HAVANA TIMES — The news that Brazil is managing the 5 de septiembre sugar refinery in Cuba’s province of Cienfuegos appears to be stirring up the passions and interests of Cubans living at either side of the Strait of Florida.
This is the first time since the nationalizations of the 1960s that a foreign company has been authorized to manage one of these sugar refineries, part of an industry that was the country’s economic locomotive for a long period of time and is today a mere rear coach.
Though Cuba continues to be the proprietor of the mill, the whole affair causes discomfort among those who regard these changes as ideological threats and constantly alert us to the dangers of returning to a past which, in their eyes, entails the loss of national sovereignty.
They had every opportunity to do things better themselves but, despite this, it must be very frustrating for Cuban high agriculture officials to see a “contractual clause which grants foreigners autonomy in terms of management and prevents interference in administrative affairs.”
Brazil can triple production at the 5 de septiembre refinery thanks to a US $120 million investment, technological upgrading and the fact the new managers can skirt all of the obstacles set down by a bureaucracy that has the rest of the agricultural sector bound hand and foot.
Cuban high officials in the sector have been promising improved harvest results and mechanically repeating self-criticisms for improvisation, disorganization, inefficiency and indiscipline for decades, but have consistently failed to increase yields.
The failure of the Stalinist agrarian model became evident long ago. In the 1970s, Fidel Castro advised French Communist Party leader George Marchais to never nationalize the countryside, lest they lose their cheeses, wines and foigrass (1).
Protecting the “Back Yard”
Abroad, the move has also angered those who were once the owners of Cuba’s refineries and practically the entire country. They proudly repeat that they produced millions of tons of sugar without the need to call in any foreign managers.
Cuban-American sugar magnate Alfonso Fanjul put aside his anti-Castro rhetoric and rushed to Cuba to explore the possibility of doing business there. The US press is saying he wants to prevent Brazilians from settling in his family’s “back yard.” (2)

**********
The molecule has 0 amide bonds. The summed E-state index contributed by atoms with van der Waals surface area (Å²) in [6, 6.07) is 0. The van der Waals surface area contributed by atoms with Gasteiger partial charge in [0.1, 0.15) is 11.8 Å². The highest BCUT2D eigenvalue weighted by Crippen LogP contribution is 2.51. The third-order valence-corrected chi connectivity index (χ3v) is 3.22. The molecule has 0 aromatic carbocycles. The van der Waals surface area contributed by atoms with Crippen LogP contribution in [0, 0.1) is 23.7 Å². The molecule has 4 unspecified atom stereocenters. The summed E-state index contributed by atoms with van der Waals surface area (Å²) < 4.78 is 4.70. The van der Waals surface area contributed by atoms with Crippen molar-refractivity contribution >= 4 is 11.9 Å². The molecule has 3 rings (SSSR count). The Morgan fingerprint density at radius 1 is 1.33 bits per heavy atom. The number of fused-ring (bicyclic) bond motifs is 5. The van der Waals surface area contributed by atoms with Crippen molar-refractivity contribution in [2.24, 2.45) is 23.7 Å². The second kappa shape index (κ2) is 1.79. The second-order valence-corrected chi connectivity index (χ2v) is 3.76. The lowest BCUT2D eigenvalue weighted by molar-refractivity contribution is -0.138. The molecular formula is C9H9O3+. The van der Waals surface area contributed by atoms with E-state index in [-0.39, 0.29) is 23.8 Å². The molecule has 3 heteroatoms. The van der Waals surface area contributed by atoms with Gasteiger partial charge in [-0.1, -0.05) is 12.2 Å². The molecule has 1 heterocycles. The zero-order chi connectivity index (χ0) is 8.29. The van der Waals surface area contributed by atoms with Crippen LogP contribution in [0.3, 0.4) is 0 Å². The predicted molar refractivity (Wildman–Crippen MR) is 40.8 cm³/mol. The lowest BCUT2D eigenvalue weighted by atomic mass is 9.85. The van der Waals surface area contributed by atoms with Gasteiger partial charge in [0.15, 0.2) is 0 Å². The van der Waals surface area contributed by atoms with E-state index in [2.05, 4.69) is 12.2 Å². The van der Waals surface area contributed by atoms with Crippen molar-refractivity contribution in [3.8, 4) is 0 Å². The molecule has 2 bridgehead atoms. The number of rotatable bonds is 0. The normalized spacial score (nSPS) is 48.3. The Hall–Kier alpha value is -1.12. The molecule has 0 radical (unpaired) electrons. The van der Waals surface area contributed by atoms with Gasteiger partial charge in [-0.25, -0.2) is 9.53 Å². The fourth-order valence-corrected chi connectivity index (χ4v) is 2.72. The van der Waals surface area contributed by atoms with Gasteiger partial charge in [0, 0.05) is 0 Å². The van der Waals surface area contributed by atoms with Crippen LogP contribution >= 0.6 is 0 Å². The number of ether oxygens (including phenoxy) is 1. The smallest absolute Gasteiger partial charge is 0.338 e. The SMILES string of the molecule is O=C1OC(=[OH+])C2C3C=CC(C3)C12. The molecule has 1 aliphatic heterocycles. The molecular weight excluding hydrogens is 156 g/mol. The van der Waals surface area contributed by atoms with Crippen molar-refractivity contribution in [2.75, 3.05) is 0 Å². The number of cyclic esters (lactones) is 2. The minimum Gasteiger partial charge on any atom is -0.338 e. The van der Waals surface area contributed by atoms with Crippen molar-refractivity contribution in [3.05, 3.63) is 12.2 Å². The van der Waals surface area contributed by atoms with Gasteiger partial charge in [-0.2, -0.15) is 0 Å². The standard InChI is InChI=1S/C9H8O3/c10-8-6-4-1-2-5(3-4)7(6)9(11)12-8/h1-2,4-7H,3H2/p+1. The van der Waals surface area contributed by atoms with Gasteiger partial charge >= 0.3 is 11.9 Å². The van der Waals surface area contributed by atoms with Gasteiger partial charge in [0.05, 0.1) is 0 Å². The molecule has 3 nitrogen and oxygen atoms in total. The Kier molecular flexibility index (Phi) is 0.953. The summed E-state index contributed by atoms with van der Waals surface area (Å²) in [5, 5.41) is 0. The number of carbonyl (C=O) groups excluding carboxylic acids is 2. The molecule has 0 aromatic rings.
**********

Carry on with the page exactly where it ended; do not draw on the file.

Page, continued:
Though it is true Cuba’s sugar industry was extremely productive before 1959, it was only making life sweet for a handful of Cubans. “Agricultural workers lived in sub-human conditions. Anyone can be efficient that way,” an economist tells me and suggests I read a survey conducted in 1957 (3).
According to the Catholic Youth University group, more than 40% of Cuban farmers were illiterate, 99% lived in hovels made of guano and wooden boards, more than 90% lacked water and electricity, 80% didn’t even have a bathroom and only 8% had access to public health.
Despite this, Fanjul told the Washington Post: “Do I have a weak spot for Cuba? Of course, it’s my country.” He does not, however, let this weak spot get the better of him and immediately sets down conditions, adding, “Particularly if the investment will be profitable and its security is guaranteed.” (4).
In 1957, 40% of Cuban farmers and farm workers were illiterate, 99% lived in hovels, 90% lacked water and electricity, 80% had no bathrooms and a mere 8% had access to public health.
Some time ago, Cuban Foreign Minister Bruno Rodriguez told émigrés living the United States: “I don’t know how many Cubans you know who could invest 200, 300, 500, 1,000 million dollars in Cuba. This is the investment Cuba needs.” It looks as though the first one’s turned up.
It won’t be easy to convince farmers to accept going back to the old system of production, the same one endured by the sugar cane cutters of the Dominican Republic, where some of these Cuban sugar magnates have set up camp.
Cuban agriculture is still an unresolved issue, and the answers aren’t likely to come from the senseless “resolutions and circulars” issued by a bureaucracy that would be able to ruin Argentina’s livestock industry and France’s cheese production.
The problem, however, cannot be solved by returning to a past when the sugar industry reaped efficiency by sowing human misery.
(1) 100 Hours with Fidel, Ignacio Ramonet
(*) A Havana Times translation of the original published in Spanish by BBC Mundo.